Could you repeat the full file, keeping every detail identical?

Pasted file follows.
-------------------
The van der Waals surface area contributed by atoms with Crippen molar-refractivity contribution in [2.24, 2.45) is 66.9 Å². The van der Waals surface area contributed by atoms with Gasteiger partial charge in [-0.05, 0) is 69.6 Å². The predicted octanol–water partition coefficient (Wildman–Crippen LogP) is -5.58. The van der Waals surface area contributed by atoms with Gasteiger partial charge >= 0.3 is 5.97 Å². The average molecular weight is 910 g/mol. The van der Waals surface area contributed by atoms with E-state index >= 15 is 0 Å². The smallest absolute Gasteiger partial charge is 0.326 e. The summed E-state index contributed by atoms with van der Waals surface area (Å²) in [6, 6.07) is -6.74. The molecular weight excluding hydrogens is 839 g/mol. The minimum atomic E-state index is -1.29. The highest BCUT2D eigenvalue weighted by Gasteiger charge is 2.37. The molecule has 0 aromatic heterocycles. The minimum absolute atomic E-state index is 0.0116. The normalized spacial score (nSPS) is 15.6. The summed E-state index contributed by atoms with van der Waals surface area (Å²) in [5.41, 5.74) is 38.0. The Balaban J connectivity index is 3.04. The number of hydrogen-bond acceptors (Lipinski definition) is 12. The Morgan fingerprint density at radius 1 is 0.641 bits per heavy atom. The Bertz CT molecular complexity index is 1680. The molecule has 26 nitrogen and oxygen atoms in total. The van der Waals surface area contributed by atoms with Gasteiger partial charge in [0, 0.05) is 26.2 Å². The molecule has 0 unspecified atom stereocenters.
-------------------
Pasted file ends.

The van der Waals surface area contributed by atoms with Crippen molar-refractivity contribution in [2.24, 2.45) is 66.9 Å². The van der Waals surface area contributed by atoms with Gasteiger partial charge in [-0.05, 0) is 69.6 Å². The predicted octanol–water partition coefficient (Wildman–Crippen LogP) is -5.58. The van der Waals surface area contributed by atoms with Gasteiger partial charge >= 0.3 is 5.97 Å². The average molecular weight is 910 g/mol. The van der Waals surface area contributed by atoms with E-state index >= 15 is 0 Å². The smallest absolute Gasteiger partial charge is 0.326 e. The summed E-state index contributed by atoms with van der Waals surface area (Å²) in [6, 6.07) is -6.74. The molecular weight excluding hydrogens is 839 g/mol. The minimum atomic E-state index is -1.29. The highest BCUT2D eigenvalue weighted by Gasteiger charge is 2.37. The molecule has 0 aromatic heterocycles. The minimum absolute atomic E-state index is 0.0116. The normalized spacial score (nSPS) is 15.6. The summed E-state index contributed by atoms with van der Waals surface area (Å²) in [5.41, 5.74) is 38.0. The Balaban J connectivity index is 3.04. The number of hydrogen-bond acceptors (Lipinski definition) is 12. The Morgan fingerprint density at radius 1 is 0.641 bits per heavy atom. The Bertz CT molecular complexity index is 1680. The molecule has 26 nitrogen and oxygen atoms in total. The van der Waals surface area contributed by atoms with Gasteiger partial charge in [0, 0.05) is 26.2 Å². The molecule has 0 unspecified atom stereocenters.